Since the 2018 report was published, China is now considering new regulations or standards to further reduce SF6 usage and emissions. This is embodied by a dedicated working group, made up of utilities, oil and gas companies, and some top switchgear OEMs, that was set up in October 2021 dedicated to investigating the use of SF6 in the energy industry, and potential measures for its control and replacement. This working group is being led by the Chinese Ministry of Ecology and Environment and China's Energy Research Society.
This content was based on information provided by the 'SF6 & Alternatives Coalition' ‘Policy and Regulations' page. Available here.
China Energy Research Society, 2021. 'Sulphur Hexafluoride Gas Statistical INvestigation and Control Substation Working Group Kick-Off Meeting Succesfully Held' (translated). China Energy Research Society. Available here.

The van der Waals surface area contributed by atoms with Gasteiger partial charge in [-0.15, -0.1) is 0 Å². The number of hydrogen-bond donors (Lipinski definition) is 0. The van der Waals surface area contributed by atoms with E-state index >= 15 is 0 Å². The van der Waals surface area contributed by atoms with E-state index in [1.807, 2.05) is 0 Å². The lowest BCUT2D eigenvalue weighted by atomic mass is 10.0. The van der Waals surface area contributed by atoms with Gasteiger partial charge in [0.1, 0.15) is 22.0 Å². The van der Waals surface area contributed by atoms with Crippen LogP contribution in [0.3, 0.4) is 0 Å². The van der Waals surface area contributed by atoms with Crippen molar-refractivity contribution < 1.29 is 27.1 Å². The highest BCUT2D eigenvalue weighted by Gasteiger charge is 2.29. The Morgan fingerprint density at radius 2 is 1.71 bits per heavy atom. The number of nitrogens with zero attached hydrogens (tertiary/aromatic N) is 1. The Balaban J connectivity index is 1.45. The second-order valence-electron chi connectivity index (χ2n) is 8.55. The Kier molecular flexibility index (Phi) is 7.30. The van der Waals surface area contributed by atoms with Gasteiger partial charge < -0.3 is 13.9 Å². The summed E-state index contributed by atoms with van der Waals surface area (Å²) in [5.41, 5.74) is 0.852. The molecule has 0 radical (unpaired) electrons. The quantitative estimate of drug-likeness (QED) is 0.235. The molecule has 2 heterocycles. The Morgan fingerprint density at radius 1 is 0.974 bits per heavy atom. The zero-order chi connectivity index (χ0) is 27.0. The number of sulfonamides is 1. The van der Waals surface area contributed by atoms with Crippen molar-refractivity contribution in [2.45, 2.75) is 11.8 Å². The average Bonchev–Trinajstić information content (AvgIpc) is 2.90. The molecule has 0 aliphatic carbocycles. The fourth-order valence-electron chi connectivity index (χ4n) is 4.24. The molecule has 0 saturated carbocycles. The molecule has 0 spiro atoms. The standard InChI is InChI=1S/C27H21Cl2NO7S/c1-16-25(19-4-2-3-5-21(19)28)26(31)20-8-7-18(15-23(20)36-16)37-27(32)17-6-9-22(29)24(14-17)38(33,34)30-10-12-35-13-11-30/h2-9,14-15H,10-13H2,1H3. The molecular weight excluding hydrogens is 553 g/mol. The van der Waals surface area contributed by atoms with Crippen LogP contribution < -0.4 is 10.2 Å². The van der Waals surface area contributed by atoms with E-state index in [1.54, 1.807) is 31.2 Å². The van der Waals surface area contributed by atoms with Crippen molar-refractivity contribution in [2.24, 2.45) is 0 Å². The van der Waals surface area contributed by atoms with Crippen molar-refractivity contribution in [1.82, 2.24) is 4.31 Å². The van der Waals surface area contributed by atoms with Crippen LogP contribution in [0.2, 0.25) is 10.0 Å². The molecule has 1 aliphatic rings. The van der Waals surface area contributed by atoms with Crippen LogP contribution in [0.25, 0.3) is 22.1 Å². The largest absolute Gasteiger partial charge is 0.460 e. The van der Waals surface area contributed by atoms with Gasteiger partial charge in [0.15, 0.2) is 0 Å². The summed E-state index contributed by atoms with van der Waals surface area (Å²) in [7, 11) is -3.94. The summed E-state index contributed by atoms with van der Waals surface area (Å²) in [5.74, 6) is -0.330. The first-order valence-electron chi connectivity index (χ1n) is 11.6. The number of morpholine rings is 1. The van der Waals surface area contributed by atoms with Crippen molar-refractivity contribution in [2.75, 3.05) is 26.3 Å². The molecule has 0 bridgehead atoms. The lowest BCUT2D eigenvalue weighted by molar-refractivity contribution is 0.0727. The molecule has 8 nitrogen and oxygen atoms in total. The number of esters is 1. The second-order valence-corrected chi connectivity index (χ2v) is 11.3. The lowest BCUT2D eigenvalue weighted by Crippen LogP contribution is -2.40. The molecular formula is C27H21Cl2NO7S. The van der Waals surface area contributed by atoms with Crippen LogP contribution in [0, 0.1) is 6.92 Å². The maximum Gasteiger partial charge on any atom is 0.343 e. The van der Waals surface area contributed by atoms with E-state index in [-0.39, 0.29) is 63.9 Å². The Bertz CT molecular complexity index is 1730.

De La Fuente, D. et al. 2021. ‘SF6: The Little Gas That Could… Make Global Warming Worse’. The Baker Institute / Forbes. Available here.
EconoTimes, 2021. 'KEPCO to share CO2 decomposition tech to Korea National Railway' EconoTimes. Available here.
European Parliament. 2014. ‘Regulation (EU) No 517/2014 of the European Parliament and of the Council of 16 April 2014 on fluorinated greenhouse gases and repealing Regulation (EC) No 842/2006 Text with EEA relevance’. EUR-Lex. Available here.
ICAP, 2021. ‘Korea Emissions Trading Scheme’. International Carbon Action Partnership. Available here.
Sugimura, E. & Aoyama, T. 2016. ‘The Situation of Reduction in SF6 Emission from Gas-Insulated Electrical Equipment in Japan’. EPA. Available here.
The Government of China. 2018. ‘The People’s Republic of China Second Biennial Update Report on Climate Change’. UNFCCC. Available here.
The Government of Japan. 2019. ‘Japan’s Fourth Biennial Report under the United Nations Framework Convention on Climate Change’. UNFCCC. Available here.
The Government of the Republic of Korea. 2019. ‘Third Biennial Update Report of the Republic of Korea’. UNFCC. Available here.